August 13, 2012

I wrote a lengthy Post about ramadan, but I think DH accidentally deleted it. So now I have to do it all again. That’s frustrating. But, here we go and know that it will probably be twice as long as the original post.
Honestly, my thoughts and plans, rather fantasy, about celebrating Ramadan was very different than reality. I imagined that my husband and I would listen to Quranic messages together. He would get more generous and more understanding and closer to God as Ramadan progressed And I would take the messages that were most like the Biblical messages and remember to apply them. After all, we could all use some reminding of our fundamentals…. and I must admit, my prayer life could be better. Muslims pray five times a day and I probably could increase my prayer life which is always a good idea. There’s nothing saying a Christian can’t pray five times a day. I would pray my prayers when my husband prayed his prayers. At the end of Ramadan I would cook something special. We would have a meaningful holiday and pass this tradition down to our LO(Smile). We would Celebrate Ramadan in our own special way. We would have wonderful Eid traditions that we handed down to our little baby. Everything would be full of meaning and reflection and family connections. That however is not how it is happening.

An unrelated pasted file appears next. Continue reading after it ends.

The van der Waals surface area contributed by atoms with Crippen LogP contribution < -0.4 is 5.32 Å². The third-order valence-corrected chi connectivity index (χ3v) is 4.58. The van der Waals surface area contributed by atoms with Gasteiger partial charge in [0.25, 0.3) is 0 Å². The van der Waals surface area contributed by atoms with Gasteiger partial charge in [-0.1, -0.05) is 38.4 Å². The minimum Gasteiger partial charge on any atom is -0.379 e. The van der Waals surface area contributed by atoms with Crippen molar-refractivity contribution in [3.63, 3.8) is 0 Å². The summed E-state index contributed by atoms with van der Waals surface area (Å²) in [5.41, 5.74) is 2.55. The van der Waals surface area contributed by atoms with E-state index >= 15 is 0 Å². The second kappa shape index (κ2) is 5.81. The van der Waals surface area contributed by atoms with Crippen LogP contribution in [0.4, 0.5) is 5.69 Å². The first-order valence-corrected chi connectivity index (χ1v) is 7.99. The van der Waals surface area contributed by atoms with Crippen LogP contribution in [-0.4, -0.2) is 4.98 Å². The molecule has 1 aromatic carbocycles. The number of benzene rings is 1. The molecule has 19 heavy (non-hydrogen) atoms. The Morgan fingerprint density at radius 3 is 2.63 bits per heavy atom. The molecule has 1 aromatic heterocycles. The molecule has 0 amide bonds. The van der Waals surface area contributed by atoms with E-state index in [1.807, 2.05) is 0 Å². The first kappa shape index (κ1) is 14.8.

I seem to be on the peripheral of Ramadan. We don’t share messages together we rarely talk about any message that is given. And I admit that I am readily willing to listen to any scholarly message in English about the Quran or Ramadan. But I want to do it together. I want to listen and discuss. My husband does not like discussing. I suppose my approach might be a bit American in nature it’s kind of like the Bible study approach. But I thought it would have some value.